Vitamin-like factors are substances that behave similarly to vitamins.
Among the vitamin-like factors, one has been the subject of particular interest by the scientific community, paraminobenzoic acid or PABA, also known as vitamin B10. It is a constituent factor of folic acid (vitamin Bc); moreover, an equally important feature, PABA acts as an antagonist towards sulfonamides, drugs once used as antibiotics (but now obsolete) and which are still used today in the treatment of nocardiosis (granulomatous infection by Nocardia, saprophytic bacterium of the soil).
Orotic acid (commonly called vitamin B13) is a vitamin-like factor that acts as a precursor of the nucleic acids deoxyribibonucleic acid and ribonucleic acid - DNA and RNA); it is synthesized ONLY within animal organisms where it is crucial for various physiological mechanisms. Orotic acid and bream (salts of orotic acid) are also essential for the absorption and transport of many trace elements (mineral salts).
Carnitine or vitamin BT is one of the most well-known vitamin-like factors in sports and dietetics; it is found in almost all animal tissues and, placing itself in a specific locus of the mitochondrial membrane, acts as a transporter of fatty acids allowing them to enter the organelle. Carnitine is mainly present in muscle cells and its dietary deficiency can be compensated for through endogenous synthesis starting from lysine and methionine, two essential amino acids; on the other hand, a deficiency of carnitine and its precursors could also determine a partial malnutrition characterized by chronic fatigue and myopathy, due to the pathological accumulation of lipids (triglycerides) in the cytosol of muscle fiber cells. It is important to reiterate that the mitochondrial locus on which carnitine is inserted are influenced by genetics, therefore, the cellular levels of this vitamin-like factor are extremely variable based on: 1. subjectivity, 2. level of muscle training. In summary, the integration of carnitine (in healthy subjects and eunutriti) does not determine an increase in lipid oxidation.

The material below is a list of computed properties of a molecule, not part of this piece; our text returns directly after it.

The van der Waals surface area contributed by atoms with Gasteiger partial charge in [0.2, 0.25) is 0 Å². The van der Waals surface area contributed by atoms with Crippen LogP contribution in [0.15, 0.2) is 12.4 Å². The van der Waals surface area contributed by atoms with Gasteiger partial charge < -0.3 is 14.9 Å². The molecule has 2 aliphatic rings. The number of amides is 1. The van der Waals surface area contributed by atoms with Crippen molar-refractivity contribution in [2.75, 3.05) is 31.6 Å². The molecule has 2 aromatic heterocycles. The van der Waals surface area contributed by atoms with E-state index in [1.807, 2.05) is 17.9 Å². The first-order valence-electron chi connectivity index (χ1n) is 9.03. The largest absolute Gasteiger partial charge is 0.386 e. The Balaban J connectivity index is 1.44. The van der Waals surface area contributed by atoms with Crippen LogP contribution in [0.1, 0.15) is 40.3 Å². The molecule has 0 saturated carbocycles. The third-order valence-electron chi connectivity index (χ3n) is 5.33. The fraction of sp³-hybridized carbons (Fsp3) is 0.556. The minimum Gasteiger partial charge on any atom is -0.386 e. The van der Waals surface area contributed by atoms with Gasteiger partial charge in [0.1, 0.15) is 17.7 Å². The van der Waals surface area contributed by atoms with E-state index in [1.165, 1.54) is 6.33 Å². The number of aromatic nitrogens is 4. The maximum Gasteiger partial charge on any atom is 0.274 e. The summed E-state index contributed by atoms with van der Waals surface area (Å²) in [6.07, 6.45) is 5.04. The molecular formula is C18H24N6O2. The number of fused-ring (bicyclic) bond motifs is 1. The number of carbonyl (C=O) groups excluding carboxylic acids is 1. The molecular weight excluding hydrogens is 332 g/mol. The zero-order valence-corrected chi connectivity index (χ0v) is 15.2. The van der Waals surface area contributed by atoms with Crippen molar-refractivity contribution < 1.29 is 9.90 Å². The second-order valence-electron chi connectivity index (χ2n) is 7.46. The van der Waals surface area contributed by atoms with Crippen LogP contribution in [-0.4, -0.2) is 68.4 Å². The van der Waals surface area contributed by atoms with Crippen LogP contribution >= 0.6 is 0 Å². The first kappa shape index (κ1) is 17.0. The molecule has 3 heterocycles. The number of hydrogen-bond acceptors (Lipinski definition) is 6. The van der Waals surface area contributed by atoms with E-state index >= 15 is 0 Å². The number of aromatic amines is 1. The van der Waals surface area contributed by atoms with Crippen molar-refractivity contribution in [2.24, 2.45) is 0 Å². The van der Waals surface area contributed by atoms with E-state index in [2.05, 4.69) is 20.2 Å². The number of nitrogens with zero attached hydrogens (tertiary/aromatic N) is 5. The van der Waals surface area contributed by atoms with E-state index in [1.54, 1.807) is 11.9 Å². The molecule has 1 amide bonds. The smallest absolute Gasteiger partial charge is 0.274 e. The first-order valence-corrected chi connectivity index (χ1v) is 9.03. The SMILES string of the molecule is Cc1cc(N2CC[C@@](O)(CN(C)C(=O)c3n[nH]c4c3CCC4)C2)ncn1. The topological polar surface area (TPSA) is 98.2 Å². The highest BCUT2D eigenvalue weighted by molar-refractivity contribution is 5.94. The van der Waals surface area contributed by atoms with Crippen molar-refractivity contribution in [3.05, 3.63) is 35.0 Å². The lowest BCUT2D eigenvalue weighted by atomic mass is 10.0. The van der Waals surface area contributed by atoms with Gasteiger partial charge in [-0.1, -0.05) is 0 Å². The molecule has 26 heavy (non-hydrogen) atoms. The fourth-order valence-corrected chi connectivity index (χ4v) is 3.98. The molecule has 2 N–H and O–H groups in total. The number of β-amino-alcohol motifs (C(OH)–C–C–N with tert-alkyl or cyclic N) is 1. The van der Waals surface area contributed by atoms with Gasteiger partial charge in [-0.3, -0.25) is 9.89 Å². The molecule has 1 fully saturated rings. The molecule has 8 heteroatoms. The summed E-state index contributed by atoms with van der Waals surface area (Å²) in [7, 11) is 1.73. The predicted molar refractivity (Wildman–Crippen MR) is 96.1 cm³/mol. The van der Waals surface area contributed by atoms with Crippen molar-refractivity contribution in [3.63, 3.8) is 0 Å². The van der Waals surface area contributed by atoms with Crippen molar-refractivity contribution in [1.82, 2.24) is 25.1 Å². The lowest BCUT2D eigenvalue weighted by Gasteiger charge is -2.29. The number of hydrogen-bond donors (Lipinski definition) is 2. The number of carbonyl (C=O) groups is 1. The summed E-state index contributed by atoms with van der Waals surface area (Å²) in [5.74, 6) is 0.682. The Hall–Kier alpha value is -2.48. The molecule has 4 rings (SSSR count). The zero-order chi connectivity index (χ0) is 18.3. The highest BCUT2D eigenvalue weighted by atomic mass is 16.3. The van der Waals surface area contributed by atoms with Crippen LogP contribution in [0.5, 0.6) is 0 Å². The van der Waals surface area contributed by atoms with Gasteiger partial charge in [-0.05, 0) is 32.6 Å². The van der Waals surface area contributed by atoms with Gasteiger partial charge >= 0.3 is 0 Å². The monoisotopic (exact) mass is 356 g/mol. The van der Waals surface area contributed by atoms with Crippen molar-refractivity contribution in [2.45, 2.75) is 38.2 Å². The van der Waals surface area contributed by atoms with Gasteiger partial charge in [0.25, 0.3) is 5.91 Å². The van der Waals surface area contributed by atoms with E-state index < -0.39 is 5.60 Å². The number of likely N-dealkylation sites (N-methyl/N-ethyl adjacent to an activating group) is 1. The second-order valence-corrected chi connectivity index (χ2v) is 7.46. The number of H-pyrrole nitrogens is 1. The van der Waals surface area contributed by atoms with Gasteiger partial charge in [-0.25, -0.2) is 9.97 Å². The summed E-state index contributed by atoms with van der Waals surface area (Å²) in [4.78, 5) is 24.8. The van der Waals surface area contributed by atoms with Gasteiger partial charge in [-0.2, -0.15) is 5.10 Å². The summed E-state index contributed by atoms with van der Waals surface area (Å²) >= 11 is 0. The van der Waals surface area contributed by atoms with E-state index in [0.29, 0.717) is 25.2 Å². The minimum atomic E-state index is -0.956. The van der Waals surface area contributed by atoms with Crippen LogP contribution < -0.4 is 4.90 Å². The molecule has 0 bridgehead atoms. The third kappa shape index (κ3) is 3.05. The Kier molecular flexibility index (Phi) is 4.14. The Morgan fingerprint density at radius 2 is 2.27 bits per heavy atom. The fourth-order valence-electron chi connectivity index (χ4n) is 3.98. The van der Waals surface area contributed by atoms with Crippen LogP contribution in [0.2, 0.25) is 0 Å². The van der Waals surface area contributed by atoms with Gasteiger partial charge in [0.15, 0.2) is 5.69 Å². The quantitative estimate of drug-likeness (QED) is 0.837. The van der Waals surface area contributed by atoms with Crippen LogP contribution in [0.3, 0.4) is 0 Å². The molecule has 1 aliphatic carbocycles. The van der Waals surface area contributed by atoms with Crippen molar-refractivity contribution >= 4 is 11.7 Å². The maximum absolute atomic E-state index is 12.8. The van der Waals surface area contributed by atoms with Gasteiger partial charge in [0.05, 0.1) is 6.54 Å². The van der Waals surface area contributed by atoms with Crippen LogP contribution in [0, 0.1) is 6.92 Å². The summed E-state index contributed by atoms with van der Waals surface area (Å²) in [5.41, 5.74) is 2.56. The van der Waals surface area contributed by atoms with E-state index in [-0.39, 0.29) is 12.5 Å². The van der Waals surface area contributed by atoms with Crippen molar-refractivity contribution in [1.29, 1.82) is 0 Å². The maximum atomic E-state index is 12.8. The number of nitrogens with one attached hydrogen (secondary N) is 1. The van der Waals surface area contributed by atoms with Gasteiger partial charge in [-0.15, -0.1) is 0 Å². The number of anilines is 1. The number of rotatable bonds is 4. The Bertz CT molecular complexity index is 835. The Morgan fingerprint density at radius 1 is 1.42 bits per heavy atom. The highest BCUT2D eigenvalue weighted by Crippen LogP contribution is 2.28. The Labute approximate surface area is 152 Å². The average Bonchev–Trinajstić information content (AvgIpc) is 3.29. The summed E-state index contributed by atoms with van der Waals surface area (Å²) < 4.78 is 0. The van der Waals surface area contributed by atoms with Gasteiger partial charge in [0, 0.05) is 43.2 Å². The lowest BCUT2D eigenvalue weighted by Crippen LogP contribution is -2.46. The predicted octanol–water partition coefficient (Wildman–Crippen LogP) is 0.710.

Choline or vitamin BJ represents one of the vitamin-similar factors of greatest interest; it is an essential molecule for the biosynthesis of acetylcholine, a neurotransmitter of the nervous system. Not least, choline is also a constituent of phospholipids (real "pieces" of cell membranes); represents the precursor of betaine, a protective molecule from osmotic stress, aridity, high salinity and high temperatures, and plays a very important role as a hepato-protective factor preventing the deposit of fats in the liver (fatty liver disease). In foods, choline is found mainly in egg yolk, wheat germ and liver.
Last but not least of the other vitamin-like factors, inositol; this polyol (not a carbohydrate) is a constituent of some phospholipids, plays an important role in the transport of substances across cell membranes and acts as a secondary messenger of eukaryotic cells (for example, human cells). In foods, inositol is abundant in some grains.